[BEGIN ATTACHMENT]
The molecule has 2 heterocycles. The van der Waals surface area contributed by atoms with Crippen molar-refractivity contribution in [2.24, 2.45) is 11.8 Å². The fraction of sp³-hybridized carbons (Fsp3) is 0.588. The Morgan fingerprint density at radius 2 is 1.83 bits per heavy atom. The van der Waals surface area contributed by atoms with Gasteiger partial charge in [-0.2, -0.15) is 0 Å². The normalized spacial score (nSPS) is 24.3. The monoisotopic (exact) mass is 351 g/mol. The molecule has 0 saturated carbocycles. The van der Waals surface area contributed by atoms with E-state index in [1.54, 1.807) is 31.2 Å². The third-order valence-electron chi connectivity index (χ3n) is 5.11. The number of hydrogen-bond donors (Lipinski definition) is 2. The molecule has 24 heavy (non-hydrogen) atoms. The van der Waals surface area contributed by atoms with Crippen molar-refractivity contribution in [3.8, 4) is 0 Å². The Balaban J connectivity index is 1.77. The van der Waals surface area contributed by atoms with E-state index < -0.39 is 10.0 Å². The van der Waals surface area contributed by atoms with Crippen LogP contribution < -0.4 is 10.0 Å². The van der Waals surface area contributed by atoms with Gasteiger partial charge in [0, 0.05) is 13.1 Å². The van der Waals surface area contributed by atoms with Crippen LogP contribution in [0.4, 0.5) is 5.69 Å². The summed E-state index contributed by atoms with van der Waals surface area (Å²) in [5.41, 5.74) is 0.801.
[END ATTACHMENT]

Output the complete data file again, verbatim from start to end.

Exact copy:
The molecule has 2 heterocycles. The van der Waals surface area contributed by atoms with Crippen molar-refractivity contribution in [2.24, 2.45) is 11.8 Å². The fraction of sp³-hybridized carbons (Fsp3) is 0.588. The Morgan fingerprint density at radius 2 is 1.83 bits per heavy atom. The van der Waals surface area contributed by atoms with Gasteiger partial charge in [-0.2, -0.15) is 0 Å². The normalized spacial score (nSPS) is 24.3. The monoisotopic (exact) mass is 351 g/mol. The molecule has 0 saturated carbocycles. The van der Waals surface area contributed by atoms with E-state index in [1.54, 1.807) is 31.2 Å². The third-order valence-electron chi connectivity index (χ3n) is 5.11. The number of hydrogen-bond donors (Lipinski definition) is 2. The molecule has 24 heavy (non-hydrogen) atoms. The van der Waals surface area contributed by atoms with Crippen molar-refractivity contribution in [3.8, 4) is 0 Å². The Balaban J connectivity index is 1.77. The van der Waals surface area contributed by atoms with E-state index < -0.39 is 10.0 Å². The van der Waals surface area contributed by atoms with Crippen LogP contribution < -0.4 is 10.0 Å². The van der Waals surface area contributed by atoms with Gasteiger partial charge in [0, 0.05) is 13.1 Å². The van der Waals surface area contributed by atoms with Crippen LogP contribution in [0.4, 0.5) is 5.69 Å². The summed E-state index contributed by atoms with van der Waals surface area (Å²) in [5.41, 5.74) is 0.801.